The exhibition Contemporary Art from South Africa, curated by the author and commissioned by Deustche Aerospace, in October 1994 brought together eight South African artists, some of whom met for the first time in Germany as they traveled to the exhibition opening. The Colours exhibition of South African contemporary art which was staged at the Haus der Kulturen der Welt (House of World Cultures) in Berlin in May-August 1996 put together in one show artists whose background of art training and styles of work were very different.

While some of the transformation taking place is to be applauded, art is still remote to the vast majority of the population. Soweto, the biggest black residential area in South Africa, to this day does not have an art school, art gallery or art museum.

A photographic exhibition in Orlando West, Soweto launched by the recently formed Africus Institute for Contemporary Art (AICA) in collaboration with the Gauteng Department of Sports, Arts and Culture to commemorate the 20th anniversary of the June 16 1976 uprising has proved there is a real need for more locally based museums and gallery.

The exhibition, entitled Youth Uprising Point of No Return and curated by Tumelo Mosaka was staged in 10 containers sponsored by Transnet. It was scheduled to run for one month, but the unprecedented demand for an exhibition of this type an average of 65 visitors daily from both Sowetans and tourists forced an extension first until the end of July and then to the end of October, highlighting the need for this type of exhibition in other townships.

With policy on arts and culture being finalized from local government upwards, with the formation of national arts councils in 1997, and as more local artists are being represented internationally in exhibitions focusing specifically on South African art, the dawn of the 21st century should see South African artists well placed to face the challenges of the international art world.

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A roundup of the best art to see or buy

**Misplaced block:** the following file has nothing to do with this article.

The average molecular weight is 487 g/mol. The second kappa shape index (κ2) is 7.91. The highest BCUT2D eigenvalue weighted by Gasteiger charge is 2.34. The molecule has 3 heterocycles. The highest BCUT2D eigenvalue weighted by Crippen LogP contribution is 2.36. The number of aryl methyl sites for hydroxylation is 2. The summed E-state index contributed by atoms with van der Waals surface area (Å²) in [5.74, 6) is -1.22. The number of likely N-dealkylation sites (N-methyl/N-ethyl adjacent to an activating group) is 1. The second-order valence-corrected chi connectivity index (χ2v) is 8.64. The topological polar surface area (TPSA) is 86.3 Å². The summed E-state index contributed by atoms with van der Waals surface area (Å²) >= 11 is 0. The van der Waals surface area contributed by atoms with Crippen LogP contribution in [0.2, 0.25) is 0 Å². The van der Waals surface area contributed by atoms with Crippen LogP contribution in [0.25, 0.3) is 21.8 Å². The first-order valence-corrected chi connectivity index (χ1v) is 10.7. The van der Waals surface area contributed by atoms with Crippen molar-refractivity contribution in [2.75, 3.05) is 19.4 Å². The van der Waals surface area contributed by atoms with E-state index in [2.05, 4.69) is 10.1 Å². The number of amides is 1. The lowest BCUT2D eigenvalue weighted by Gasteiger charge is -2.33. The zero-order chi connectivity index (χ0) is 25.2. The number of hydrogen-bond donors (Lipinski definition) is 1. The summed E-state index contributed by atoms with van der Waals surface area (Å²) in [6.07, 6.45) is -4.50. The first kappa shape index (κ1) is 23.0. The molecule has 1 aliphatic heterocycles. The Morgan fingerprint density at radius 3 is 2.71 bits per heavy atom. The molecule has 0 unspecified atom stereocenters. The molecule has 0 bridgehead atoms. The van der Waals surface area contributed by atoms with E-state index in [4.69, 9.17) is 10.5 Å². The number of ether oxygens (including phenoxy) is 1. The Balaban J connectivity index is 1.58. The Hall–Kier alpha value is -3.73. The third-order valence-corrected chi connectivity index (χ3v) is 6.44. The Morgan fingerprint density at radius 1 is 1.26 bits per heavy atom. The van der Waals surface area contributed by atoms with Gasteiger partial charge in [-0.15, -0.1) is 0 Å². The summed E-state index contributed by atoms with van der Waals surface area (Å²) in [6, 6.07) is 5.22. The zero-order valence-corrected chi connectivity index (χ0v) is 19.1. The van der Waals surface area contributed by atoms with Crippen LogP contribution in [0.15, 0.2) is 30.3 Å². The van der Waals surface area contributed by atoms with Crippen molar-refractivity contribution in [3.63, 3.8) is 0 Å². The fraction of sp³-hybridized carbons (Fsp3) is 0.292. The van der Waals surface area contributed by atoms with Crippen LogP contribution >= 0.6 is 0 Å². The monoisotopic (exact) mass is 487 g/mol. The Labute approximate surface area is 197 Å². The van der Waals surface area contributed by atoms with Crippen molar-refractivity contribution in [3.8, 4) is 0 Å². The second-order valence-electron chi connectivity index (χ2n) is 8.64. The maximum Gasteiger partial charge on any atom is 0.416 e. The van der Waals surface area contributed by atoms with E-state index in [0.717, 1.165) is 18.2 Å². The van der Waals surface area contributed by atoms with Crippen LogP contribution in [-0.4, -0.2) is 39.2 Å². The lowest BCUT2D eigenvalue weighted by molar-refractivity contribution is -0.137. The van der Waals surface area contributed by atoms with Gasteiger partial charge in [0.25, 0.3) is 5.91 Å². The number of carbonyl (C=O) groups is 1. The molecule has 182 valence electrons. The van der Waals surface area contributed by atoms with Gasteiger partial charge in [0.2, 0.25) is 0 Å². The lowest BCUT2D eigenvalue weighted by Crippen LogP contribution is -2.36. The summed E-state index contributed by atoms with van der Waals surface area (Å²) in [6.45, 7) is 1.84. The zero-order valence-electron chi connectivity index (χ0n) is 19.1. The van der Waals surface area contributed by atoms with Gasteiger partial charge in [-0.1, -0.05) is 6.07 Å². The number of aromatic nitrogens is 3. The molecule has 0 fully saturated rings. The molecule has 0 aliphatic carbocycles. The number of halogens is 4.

at galleries around the country
ASSOCIATION OF ARTS PRETORIA, 173 Mackie Street, Nieuw Muckleneuk, Pretoria presents an exhibition of works by JOHN MOORE.
Tel. (012) 346-3100.

John Moore

217 Drive Street, Ruimsig, Roodepoort hosts the annual exhibition of CORNELIUS BOSCH and MUNRO
Tel. (011) 958-1392.

Exhibition by CHERYL GAGE entitled Something Old, Something New at the RAU ART GALLERY
Tel. (011) 489-2099.


Cheryl Gage
Post Tokyo by TRACY PAYNE will be held at UCT IRMA STERN MUSEUM, Cecil Road, Rosebank, Cape Town from
Tel. (021) 685-5686.

Tracy Payne
Exhibition at THE STEWART GALLERY, 69 Eleventh Street, Parkhurst, Johannesburg. Works by BEULAH VERMAAK.
Tel. (011) 327-1384.


Beulah Vermaak

Koeksisterhood works by BARBARA L’ANGE at 3RD i GALLERY, 95 Waterkant Street, Cape Town  Barbara L’Ange pays homage to women in the form of stitched and found objects, sculptures and paintings, all coming together in a rich tapestry of images and colors.
Tel. (021) 425-2266.

Barbara L'Ange
Works by VAL ADAMSON at the DURBAN ART GALLERY entitled Bloodlines. An exhibition examining the concept of family including alternative families.
Tel. (031) 311-2262.

Work by Val Adamson
GALLERY ON THE SIDE, Pineslopes Centre, Fourways will be hosting an exhibition focusing on landscape and figurative works by artist MAURO CHIARLA  Tel. (011) 467-2475. VINEYARD GALLERY, 29 Vineyard Road, Claremont will be hosting a visually stimulating exhibition of INTERNATIONAL LIMITED EDITION GRAPHICS
Tel. (021) 683-9597.

6 Jellicoe Avenue, Rosebank, Johannes-burg. From 7 May. The exhibition will run for about three weeks.
Tel. (011) 788-4805.

Simon Stone
Works by PIETER BADENHORST entitled Plaas at the PHOTOZA GALLERY, 153 Oxford Road, Upper Level, Mutual Square, Rosebank, Johannesburg.
Tel. (011) 880-0833.

Pieter Badenhorst
6 Jellicoe Avenue, Rosebank, Johannes-burg. From 7 May. The exhibition will run for about three weeks.
Tel. (011) 788-4805.

Simon Stone